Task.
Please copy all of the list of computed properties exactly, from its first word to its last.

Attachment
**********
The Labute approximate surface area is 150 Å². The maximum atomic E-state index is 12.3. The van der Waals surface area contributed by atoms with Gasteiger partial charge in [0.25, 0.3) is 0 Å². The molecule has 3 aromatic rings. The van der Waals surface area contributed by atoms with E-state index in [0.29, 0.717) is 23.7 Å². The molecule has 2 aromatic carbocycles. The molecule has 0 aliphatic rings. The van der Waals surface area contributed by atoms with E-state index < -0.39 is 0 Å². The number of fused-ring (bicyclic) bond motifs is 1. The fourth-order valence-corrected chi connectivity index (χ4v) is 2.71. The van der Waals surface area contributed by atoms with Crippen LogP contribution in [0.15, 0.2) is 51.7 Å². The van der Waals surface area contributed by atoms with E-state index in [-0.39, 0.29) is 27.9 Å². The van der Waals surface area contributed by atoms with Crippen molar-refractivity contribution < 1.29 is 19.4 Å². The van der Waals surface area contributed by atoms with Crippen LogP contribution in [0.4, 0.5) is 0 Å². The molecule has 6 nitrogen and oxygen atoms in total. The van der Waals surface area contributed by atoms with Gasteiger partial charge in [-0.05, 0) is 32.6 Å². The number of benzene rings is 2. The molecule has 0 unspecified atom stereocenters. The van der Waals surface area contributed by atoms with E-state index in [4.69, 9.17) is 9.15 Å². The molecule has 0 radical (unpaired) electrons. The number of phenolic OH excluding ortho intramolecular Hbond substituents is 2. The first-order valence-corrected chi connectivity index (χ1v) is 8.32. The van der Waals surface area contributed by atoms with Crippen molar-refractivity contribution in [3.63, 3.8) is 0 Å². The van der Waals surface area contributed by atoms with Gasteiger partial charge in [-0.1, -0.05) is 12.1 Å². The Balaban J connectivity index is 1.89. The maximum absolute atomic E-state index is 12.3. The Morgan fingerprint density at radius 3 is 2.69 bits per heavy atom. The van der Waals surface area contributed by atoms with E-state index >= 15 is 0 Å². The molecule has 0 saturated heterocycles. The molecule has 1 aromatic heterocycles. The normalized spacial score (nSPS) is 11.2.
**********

The Labute approximate surface area is 150 Å². The maximum atomic E-state index is 12.3. The van der Waals surface area contributed by atoms with Gasteiger partial charge in [0.25, 0.3) is 0 Å². The molecule has 3 aromatic rings. The van der Waals surface area contributed by atoms with E-state index in [0.29, 0.717) is 23.7 Å². The molecule has 2 aromatic carbocycles. The molecule has 0 aliphatic rings. The van der Waals surface area contributed by atoms with E-state index < -0.39 is 0 Å². The number of fused-ring (bicyclic) bond motifs is 1. The fourth-order valence-corrected chi connectivity index (χ4v) is 2.71. The van der Waals surface area contributed by atoms with Crippen LogP contribution in [0.15, 0.2) is 51.7 Å². The van der Waals surface area contributed by atoms with E-state index in [-0.39, 0.29) is 27.9 Å². The van der Waals surface area contributed by atoms with Crippen molar-refractivity contribution < 1.29 is 19.4 Å². The van der Waals surface area contributed by atoms with Crippen LogP contribution in [0.4, 0.5) is 0 Å². The molecule has 6 nitrogen and oxygen atoms in total. The van der Waals surface area contributed by atoms with Gasteiger partial charge in [-0.05, 0) is 32.6 Å². The number of benzene rings is 2. The molecule has 0 unspecified atom stereocenters. The van der Waals surface area contributed by atoms with E-state index in [4.69, 9.17) is 9.15 Å². The molecule has 0 radical (unpaired) electrons. The number of phenolic OH excluding ortho intramolecular Hbond substituents is 2. The first-order valence-corrected chi connectivity index (χ1v) is 8.32. The van der Waals surface area contributed by atoms with Crippen molar-refractivity contribution in [3.63, 3.8) is 0 Å². The van der Waals surface area contributed by atoms with Gasteiger partial charge in [-0.1, -0.05) is 12.1 Å². The Balaban J connectivity index is 1.89. The maximum absolute atomic E-state index is 12.3. The Morgan fingerprint density at radius 3 is 2.69 bits per heavy atom. The van der Waals surface area contributed by atoms with E-state index >= 15 is 0 Å². The molecule has 0 saturated heterocycles. The molecule has 1 aromatic heterocycles. The normalized spacial score (nSPS) is 11.2.